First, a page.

As technology changes so do chargeback-related disputes
Consumers better get ready for some big changes in how chargeback-related disputes are addressed in 2018, The Chargeback Company’s director of global business development Carolyn Sweeney said.
Ms. Sweeney spent 22 years at MasterCard before joining The Chargeback Company last April. She said over the past wo decades chargebacks have been a growing problem due to changes in technology. While the process was initiated to help consumers easily find resolution when a transaction went wrong, the combination of the growth in electronic transactions, card present fraud, and many lax cardholders not closely watching their statements have caused chargeback frequency to explode.
There is no denying legitimate fraud is a significant issue, but friendly fraud is also a large and expensive problem, Ms. Sweeney explained. Due to associated costs, growing chargeback frequency and the time it takes to address each one, consumers will have a harder time contesting such chargebacks in 2018 as companies eschew the “customer is always right” mantra in favor of taking a closer look at claims.
If a card wasn’t stolen and transactions are in dispute, the company will look to determine who made the transaction. Perhaps a parent did not know a child used their card, for example.
It may also be a matter of imagined shopping cart abandonment, another growing problem. In 2017, e-commerce shoppers added more than $9 trillion to their baskets but abandoned 75 per cent of that total for a list of reasons ranging from high shipping fees and taxes to length of checkout time to website issues. It happens so frequently sometimes the customer doesn’t even know they have actually completed the transaction, which brings a shock when they get the bill. In such cases the data will be parsed to determine at what point they abandoned the process and why. The device used to initiate the transaction will be identified by its identification number so the actual user can be determined.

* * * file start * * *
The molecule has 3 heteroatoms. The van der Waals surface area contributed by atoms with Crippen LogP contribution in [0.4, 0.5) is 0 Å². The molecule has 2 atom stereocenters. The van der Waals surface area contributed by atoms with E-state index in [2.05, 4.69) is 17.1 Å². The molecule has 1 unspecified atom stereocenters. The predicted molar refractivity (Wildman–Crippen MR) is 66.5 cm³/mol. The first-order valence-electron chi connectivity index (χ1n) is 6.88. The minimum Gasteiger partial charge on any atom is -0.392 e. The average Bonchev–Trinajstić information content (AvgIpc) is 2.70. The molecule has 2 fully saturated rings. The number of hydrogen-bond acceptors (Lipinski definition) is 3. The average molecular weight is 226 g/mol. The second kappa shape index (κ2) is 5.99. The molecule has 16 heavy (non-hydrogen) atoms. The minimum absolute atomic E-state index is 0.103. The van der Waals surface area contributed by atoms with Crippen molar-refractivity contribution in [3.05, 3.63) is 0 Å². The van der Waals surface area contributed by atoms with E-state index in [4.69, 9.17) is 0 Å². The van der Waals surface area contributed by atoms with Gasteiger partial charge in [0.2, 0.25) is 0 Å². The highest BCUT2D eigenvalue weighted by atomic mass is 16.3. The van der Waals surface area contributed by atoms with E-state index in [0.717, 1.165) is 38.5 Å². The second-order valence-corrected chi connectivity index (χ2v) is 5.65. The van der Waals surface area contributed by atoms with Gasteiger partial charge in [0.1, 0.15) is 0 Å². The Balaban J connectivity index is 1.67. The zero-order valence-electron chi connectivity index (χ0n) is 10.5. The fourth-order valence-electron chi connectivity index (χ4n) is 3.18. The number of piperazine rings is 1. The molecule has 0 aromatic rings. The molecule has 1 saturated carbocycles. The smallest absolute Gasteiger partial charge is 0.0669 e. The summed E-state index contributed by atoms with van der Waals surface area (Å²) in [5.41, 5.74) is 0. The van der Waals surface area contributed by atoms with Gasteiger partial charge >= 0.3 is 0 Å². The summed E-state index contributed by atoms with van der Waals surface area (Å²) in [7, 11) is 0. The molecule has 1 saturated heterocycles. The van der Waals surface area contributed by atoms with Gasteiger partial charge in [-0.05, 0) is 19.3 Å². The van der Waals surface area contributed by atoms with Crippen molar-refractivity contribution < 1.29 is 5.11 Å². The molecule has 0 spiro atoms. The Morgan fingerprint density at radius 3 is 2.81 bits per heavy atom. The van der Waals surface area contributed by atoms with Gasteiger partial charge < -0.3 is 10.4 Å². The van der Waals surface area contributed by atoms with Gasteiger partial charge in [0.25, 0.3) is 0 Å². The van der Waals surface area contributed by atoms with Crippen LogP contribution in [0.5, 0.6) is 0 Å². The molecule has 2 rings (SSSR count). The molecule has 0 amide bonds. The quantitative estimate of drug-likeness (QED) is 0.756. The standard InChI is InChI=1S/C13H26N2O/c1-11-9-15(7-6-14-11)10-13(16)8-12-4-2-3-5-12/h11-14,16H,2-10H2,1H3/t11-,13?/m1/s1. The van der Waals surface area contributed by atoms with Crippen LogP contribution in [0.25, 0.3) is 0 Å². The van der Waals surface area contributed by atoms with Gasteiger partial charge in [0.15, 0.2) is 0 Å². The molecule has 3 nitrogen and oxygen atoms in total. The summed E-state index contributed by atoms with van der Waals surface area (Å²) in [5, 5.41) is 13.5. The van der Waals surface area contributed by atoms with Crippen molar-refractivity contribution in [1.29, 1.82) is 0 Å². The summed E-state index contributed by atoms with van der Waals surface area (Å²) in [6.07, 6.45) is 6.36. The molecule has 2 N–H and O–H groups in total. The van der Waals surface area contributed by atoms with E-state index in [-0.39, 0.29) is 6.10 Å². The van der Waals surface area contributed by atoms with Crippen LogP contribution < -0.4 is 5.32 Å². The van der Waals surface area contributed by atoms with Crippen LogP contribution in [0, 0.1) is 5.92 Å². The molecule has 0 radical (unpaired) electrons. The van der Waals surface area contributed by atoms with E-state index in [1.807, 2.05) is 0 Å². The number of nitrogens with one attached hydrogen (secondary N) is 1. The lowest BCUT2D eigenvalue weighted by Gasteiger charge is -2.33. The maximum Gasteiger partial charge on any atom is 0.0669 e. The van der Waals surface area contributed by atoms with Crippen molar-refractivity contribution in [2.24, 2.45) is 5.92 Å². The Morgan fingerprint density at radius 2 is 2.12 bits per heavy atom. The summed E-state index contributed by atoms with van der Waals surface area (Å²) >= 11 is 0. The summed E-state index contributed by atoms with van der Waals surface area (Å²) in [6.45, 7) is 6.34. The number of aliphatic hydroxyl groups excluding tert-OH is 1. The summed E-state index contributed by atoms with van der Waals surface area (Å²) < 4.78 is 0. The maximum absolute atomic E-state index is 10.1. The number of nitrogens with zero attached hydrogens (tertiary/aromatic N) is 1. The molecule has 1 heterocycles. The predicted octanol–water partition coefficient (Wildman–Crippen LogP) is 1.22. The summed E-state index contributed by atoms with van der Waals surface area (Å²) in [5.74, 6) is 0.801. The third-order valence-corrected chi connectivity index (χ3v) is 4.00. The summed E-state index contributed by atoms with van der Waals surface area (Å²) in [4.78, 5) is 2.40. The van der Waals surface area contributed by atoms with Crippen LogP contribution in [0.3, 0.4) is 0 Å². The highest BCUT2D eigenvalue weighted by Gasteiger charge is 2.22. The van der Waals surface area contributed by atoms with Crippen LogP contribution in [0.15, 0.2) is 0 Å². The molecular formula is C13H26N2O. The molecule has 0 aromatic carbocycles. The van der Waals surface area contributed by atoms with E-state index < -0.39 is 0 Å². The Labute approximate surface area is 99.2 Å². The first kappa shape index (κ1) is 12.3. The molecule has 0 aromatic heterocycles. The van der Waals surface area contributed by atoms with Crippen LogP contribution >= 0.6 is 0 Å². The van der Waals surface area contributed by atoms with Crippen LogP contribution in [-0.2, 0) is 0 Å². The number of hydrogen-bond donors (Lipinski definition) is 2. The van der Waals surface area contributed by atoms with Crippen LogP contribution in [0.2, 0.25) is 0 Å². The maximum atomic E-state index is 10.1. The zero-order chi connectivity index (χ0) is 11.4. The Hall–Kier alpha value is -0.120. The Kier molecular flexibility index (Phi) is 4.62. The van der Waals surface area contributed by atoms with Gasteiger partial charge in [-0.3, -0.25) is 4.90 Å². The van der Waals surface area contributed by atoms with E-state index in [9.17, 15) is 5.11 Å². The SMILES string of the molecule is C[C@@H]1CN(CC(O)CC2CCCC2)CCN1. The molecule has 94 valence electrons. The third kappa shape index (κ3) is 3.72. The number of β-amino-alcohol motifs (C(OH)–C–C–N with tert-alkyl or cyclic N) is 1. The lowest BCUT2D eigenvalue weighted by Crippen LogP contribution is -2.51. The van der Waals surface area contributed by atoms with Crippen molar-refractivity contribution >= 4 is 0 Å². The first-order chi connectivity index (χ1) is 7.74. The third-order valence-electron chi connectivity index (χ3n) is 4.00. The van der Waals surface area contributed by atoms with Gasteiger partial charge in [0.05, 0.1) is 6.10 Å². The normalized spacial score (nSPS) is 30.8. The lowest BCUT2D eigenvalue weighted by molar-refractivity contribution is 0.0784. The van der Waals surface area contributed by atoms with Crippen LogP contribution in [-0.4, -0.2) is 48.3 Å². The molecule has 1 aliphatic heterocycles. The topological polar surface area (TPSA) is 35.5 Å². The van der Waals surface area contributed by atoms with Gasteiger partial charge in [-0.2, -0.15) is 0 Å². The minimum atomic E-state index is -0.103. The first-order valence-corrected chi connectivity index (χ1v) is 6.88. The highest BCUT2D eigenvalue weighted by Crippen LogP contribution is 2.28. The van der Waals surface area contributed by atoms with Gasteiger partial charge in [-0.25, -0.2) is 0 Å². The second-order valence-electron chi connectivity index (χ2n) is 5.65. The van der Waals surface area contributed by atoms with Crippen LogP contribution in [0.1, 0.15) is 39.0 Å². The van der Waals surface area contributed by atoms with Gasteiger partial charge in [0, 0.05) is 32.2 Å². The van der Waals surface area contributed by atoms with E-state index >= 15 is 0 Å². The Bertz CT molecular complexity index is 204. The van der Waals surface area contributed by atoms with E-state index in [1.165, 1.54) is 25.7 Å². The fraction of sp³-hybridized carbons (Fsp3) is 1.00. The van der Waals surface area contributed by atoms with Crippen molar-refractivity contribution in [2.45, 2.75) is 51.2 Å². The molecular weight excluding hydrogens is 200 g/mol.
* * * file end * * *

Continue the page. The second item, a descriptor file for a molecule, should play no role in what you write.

“Often the customer concedes didn’t realize that they paid, they thought they were kicked out,” Ms. Sweeney said. “Customers think they have no liability when they actually do.”
While technology will have its place in the chargeback resolution process, don’t expect it to become fully automated, Ms. Sweeney said. There are many aspects to a normal transaction, each with its own technology involved. Which technology the consumer used to initiate the transaction, what system the merchant uses, which ones the processor uses…They all have their own unique design and integrating the thousands of different processes of each institution and vendor is an impossible task.
“You have to peel back all of the things and say to all parties to go back to the basics, have data from the issuer and show how the transaction unfolded,” Ms. Sweeney said. “When you have a human consumer involved and a human merchant involved you have to add some humanity to the process, look at it and unravel it.”
The more efficiently the problem of chargebacks can be addressed, the better it will be for merchants, most of whom have no idea how significant the effect of chargebacks is on their bottom line, Ms. Sweeney said.
“The average is 24 per cent of their operating budget is spent on chargebacks. They don’t see that clearly.”